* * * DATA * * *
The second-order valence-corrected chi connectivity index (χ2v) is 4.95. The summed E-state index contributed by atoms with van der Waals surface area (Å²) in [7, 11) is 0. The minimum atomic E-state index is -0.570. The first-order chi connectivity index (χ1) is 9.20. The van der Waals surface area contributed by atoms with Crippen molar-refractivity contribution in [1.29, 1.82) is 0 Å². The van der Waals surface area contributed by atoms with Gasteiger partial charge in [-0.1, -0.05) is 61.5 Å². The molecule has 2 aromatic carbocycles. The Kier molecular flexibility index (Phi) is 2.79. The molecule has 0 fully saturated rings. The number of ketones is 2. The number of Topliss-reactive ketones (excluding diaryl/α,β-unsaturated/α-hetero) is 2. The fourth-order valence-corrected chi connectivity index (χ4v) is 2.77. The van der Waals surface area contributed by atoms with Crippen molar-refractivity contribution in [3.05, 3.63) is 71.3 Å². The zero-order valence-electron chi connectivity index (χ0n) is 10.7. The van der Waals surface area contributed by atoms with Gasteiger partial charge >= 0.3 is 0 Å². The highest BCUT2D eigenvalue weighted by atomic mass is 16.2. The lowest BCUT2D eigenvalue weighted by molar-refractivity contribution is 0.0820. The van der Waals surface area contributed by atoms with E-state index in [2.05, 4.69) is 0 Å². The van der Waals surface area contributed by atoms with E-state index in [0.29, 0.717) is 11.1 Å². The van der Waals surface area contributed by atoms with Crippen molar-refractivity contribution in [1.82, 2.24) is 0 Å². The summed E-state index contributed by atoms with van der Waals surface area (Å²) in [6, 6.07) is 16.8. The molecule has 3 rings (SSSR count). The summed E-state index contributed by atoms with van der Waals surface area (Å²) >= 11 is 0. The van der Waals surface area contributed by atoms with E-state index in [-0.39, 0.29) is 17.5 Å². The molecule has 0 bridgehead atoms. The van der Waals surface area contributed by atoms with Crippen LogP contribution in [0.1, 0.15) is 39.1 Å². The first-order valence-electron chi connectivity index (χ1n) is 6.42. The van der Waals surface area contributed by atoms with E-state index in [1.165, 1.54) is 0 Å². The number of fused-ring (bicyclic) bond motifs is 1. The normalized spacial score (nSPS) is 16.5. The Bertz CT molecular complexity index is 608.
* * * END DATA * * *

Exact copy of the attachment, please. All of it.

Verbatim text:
The second-order valence-corrected chi connectivity index (χ2v) is 4.95. The summed E-state index contributed by atoms with van der Waals surface area (Å²) in [7, 11) is 0. The minimum atomic E-state index is -0.570. The first-order chi connectivity index (χ1) is 9.20. The van der Waals surface area contributed by atoms with Crippen molar-refractivity contribution in [1.29, 1.82) is 0 Å². The van der Waals surface area contributed by atoms with Gasteiger partial charge in [-0.1, -0.05) is 61.5 Å². The molecule has 2 aromatic carbocycles. The Kier molecular flexibility index (Phi) is 2.79. The molecule has 0 fully saturated rings. The number of ketones is 2. The number of Topliss-reactive ketones (excluding diaryl/α,β-unsaturated/α-hetero) is 2. The fourth-order valence-corrected chi connectivity index (χ4v) is 2.77. The van der Waals surface area contributed by atoms with Crippen molar-refractivity contribution in [3.05, 3.63) is 71.3 Å². The zero-order valence-electron chi connectivity index (χ0n) is 10.7. The van der Waals surface area contributed by atoms with Gasteiger partial charge >= 0.3 is 0 Å². The highest BCUT2D eigenvalue weighted by atomic mass is 16.2. The lowest BCUT2D eigenvalue weighted by molar-refractivity contribution is 0.0820. The van der Waals surface area contributed by atoms with E-state index in [2.05, 4.69) is 0 Å². The van der Waals surface area contributed by atoms with E-state index in [0.29, 0.717) is 11.1 Å². The van der Waals surface area contributed by atoms with Crippen molar-refractivity contribution in [1.82, 2.24) is 0 Å². The summed E-state index contributed by atoms with van der Waals surface area (Å²) in [6, 6.07) is 16.8. The molecule has 3 rings (SSSR count). The summed E-state index contributed by atoms with van der Waals surface area (Å²) >= 11 is 0. The van der Waals surface area contributed by atoms with E-state index in [-0.39, 0.29) is 17.5 Å². The molecule has 0 bridgehead atoms. The van der Waals surface area contributed by atoms with Crippen LogP contribution in [0.1, 0.15) is 39.1 Å². The first-order valence-electron chi connectivity index (χ1n) is 6.42. The van der Waals surface area contributed by atoms with E-state index in [1.165, 1.54) is 0 Å². The number of fused-ring (bicyclic) bond motifs is 1. The normalized spacial score (nSPS) is 16.5. The Bertz CT molecular complexity index is 608.